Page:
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Types of Pilot Certificates and Rating's:

More advanced Licenses and ratings

Congratulations! You’ve finally gotten that Private Pilot License! So, now what? The next step is usually pursuing your Instrument Rating, a Commercial Pilot License, a Multi-engine rating or your Certified Flight Instructor (CFI), Certified Flight Instructor Instrument (CFII), Multi-engine Instructor (MEI), or even an Air Transport Pilot (ATP).

  • Instrument Rating allows pilots to fly by reference to instruments rather than by visual reference to the ground. This comes in handy when you are flying in low visibility or the ceilings are below VFR minimums.

  • A Commercial Pilot License allows pilots to be paid to fly. As a Commercial Pilot, you can fly for Skydiving, small cargo airlines, corporate jets and work to become a Flight Instructor.


Private Pilot License

The Private Pilot license, also referred to as Private Pilot Certificate is the most popular pilot license to get. It marks a path for career-minded pilots to continue with advanced training to gain other certification in aviation and eventually be paid to fly.

  • Pilot must carry a minimum of an FAA third class medical certificate.

  • Pilots are not as restricted, and are allowed to fly in certain conditions.

  • Allowed to fly not more than six people unpaid.

  • The aircraft is limited to no more than 12,500 pounds.

  • Total training flight hours

    • Minimum 40 flight hours


Recreational Pilot Certificate

This license is not as restricted as the Sport pilot license, but is still more limited than the Private Pilot license.  It is considered the license just below the private pilot license.  It may be used as a stepping-stone to earn the Private Pilot License.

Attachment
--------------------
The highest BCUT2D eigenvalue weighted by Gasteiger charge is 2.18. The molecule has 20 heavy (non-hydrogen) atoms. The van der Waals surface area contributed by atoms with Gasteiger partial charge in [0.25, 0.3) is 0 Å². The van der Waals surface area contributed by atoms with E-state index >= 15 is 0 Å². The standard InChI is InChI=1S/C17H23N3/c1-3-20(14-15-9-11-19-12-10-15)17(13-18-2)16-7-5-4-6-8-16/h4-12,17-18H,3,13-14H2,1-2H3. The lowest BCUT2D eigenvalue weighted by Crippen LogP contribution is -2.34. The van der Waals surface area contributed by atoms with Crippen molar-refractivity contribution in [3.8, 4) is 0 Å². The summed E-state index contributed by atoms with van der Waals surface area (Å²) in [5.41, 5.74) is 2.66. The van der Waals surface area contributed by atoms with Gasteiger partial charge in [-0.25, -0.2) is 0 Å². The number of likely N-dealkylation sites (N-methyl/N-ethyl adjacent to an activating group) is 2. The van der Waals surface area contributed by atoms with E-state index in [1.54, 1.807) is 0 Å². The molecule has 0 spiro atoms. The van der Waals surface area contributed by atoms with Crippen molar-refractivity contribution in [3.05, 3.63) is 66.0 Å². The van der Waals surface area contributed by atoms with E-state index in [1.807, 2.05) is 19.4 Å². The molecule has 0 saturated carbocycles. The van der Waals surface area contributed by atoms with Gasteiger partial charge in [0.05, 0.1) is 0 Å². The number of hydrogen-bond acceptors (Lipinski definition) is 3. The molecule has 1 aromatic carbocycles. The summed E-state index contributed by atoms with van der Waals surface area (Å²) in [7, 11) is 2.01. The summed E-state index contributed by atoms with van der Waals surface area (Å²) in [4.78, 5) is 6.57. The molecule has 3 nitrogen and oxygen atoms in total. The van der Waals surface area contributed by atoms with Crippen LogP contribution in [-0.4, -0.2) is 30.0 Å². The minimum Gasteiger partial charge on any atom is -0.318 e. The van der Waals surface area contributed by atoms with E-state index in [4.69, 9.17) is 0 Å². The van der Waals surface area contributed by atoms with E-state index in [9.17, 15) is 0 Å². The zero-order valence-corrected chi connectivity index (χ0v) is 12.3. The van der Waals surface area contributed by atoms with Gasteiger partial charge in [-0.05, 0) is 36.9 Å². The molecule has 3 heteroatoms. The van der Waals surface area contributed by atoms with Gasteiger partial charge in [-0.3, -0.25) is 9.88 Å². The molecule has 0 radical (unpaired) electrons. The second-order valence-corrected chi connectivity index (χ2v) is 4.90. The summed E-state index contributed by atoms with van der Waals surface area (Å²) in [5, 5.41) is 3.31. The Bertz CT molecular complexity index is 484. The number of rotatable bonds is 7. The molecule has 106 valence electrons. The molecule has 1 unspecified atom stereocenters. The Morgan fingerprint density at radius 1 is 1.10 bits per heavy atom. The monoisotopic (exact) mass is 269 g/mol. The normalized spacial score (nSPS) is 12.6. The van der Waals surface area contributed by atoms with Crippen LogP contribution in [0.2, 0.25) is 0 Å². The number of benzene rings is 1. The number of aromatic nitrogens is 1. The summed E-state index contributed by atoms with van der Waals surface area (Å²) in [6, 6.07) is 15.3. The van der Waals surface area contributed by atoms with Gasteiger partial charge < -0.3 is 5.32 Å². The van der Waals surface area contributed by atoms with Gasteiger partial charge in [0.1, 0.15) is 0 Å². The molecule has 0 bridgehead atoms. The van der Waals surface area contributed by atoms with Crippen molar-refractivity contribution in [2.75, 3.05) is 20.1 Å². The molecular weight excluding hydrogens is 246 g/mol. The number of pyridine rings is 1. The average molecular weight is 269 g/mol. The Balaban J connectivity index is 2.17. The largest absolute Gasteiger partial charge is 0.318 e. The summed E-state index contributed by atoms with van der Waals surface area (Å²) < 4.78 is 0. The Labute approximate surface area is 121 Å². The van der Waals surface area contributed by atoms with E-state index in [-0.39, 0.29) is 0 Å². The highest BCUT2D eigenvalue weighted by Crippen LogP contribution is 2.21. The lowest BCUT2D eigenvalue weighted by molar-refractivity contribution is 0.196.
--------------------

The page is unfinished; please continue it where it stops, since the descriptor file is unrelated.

Typically Recreational pilots fly out of their home airport during daylight hours.

  • Pilot is required to carry an FAA third class medical.

  • The aircraft is limited to an 180hp (horsepower) engine.

  • The pilot is limited to an altitude of 10,000 feet MSL or 2,000 feet AGL and below.

  • Total training flight hours

    • Minimum 30 flight hours


Sport Pilot Certificate

The Sport pilot license is the most limited and restricted license compared to the Recreational license and Private Pilot license.  This license allows a pilot to fly only Light Sport Aircraft (LSA).

The pilot can take advanced training and earn a third class medical, and eventually work to earn a Recreational or Private Pilot License 

  • No FAA medical is required, but the pilot must have a valid driver’s license.

  • The aircraft is limited to a max takeoff weight of 1,320 pounds, and no more than two seats.

  • Pilots are restricted to fly only during daylight hours.

  • The pilot is limited to an altitude of 10,000 feet MSL or 2,000 feet AGL and below.

  • Total training flight hours

    • Minimum 20 flight hours


Additional certificate information

In addition to the information provided above, there is a few other requirements to consider.  All pilot certificates require the same prerequisites except for a couple of differences. Those differences are total minimum training hours and age requirement.  The requirements are as follows:

  • Private Pilot License, Recreational Pilot License, Sport Pilot License

    • Must be at least 17 years old.

    • Must be able to read, speak, write, and understand English.

    • Receive logbook endorsements from an authorized flight or ground instructor.

    • Pass an FAA written knowledge exam with 70% or better.

    • Pass a practical exam on the areas of operation for aircraft rating being sought.


  • Commercial Pilot License age requirement must be at least 18 years old and have a minimum of 250 hours flight time.

  • Air Transport Pilot (ATP) age, must be at least 21 years of age and have a minimum of 1500 hours of flight time.

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